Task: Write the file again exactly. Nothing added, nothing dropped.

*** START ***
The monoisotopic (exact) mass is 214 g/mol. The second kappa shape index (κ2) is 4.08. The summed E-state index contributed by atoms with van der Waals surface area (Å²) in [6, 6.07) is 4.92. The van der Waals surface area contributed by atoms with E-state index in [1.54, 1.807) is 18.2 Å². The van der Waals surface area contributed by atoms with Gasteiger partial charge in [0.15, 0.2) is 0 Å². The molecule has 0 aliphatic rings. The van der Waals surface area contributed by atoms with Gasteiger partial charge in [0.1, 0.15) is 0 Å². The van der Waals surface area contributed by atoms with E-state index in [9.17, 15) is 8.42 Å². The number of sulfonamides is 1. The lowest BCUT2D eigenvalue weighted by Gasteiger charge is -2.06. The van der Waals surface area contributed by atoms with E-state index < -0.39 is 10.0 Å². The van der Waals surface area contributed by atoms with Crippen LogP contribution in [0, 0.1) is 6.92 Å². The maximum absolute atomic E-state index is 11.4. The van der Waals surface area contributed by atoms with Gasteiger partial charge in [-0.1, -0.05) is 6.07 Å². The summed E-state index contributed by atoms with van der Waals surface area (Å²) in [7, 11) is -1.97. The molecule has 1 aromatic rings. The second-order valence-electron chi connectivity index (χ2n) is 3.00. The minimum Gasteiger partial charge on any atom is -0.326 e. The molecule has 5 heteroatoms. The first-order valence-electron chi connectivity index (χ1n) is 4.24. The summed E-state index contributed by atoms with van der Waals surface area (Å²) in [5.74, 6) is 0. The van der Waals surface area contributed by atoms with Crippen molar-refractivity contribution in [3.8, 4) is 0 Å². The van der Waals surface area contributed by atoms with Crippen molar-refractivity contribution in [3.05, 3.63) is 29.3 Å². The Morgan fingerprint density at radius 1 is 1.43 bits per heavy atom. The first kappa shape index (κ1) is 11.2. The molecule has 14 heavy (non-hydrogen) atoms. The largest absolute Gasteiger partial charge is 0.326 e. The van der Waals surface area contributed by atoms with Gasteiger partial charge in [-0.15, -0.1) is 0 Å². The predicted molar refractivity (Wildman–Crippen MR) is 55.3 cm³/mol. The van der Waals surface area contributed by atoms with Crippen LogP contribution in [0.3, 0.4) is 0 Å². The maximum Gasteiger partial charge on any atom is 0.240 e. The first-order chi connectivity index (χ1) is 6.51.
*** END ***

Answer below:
The monoisotopic (exact) mass is 214 g/mol. The second kappa shape index (κ2) is 4.08. The summed E-state index contributed by atoms with van der Waals surface area (Å²) in [6, 6.07) is 4.92. The van der Waals surface area contributed by atoms with E-state index in [1.54, 1.807) is 18.2 Å². The van der Waals surface area contributed by atoms with Gasteiger partial charge in [0.15, 0.2) is 0 Å². The molecule has 0 aliphatic rings. The van der Waals surface area contributed by atoms with Gasteiger partial charge in [0.1, 0.15) is 0 Å². The van der Waals surface area contributed by atoms with E-state index in [9.17, 15) is 8.42 Å². The number of sulfonamides is 1. The lowest BCUT2D eigenvalue weighted by Gasteiger charge is -2.06. The van der Waals surface area contributed by atoms with E-state index < -0.39 is 10.0 Å². The van der Waals surface area contributed by atoms with Crippen LogP contribution in [0, 0.1) is 6.92 Å². The maximum absolute atomic E-state index is 11.4. The van der Waals surface area contributed by atoms with Gasteiger partial charge in [-0.1, -0.05) is 6.07 Å². The summed E-state index contributed by atoms with van der Waals surface area (Å²) in [7, 11) is -1.97. The molecule has 1 aromatic rings. The second-order valence-electron chi connectivity index (χ2n) is 3.00. The minimum Gasteiger partial charge on any atom is -0.326 e. The molecule has 5 heteroatoms. The first-order valence-electron chi connectivity index (χ1n) is 4.24. The summed E-state index contributed by atoms with van der Waals surface area (Å²) in [5.74, 6) is 0. The van der Waals surface area contributed by atoms with Crippen molar-refractivity contribution in [3.8, 4) is 0 Å². The van der Waals surface area contributed by atoms with Crippen molar-refractivity contribution in [3.05, 3.63) is 29.3 Å². The Morgan fingerprint density at radius 1 is 1.43 bits per heavy atom. The first kappa shape index (κ1) is 11.2. The molecule has 14 heavy (non-hydrogen) atoms. The largest absolute Gasteiger partial charge is 0.326 e. The van der Waals surface area contributed by atoms with Gasteiger partial charge in [-0.15, -0.1) is 0 Å². The predicted molar refractivity (Wildman–Crippen MR) is 55.3 cm³/mol. The van der Waals surface area contributed by atoms with Crippen LogP contribution in [0.3, 0.4) is 0 Å². The maximum Gasteiger partial charge on any atom is 0.240 e. The first-order chi connectivity index (χ1) is 6.51.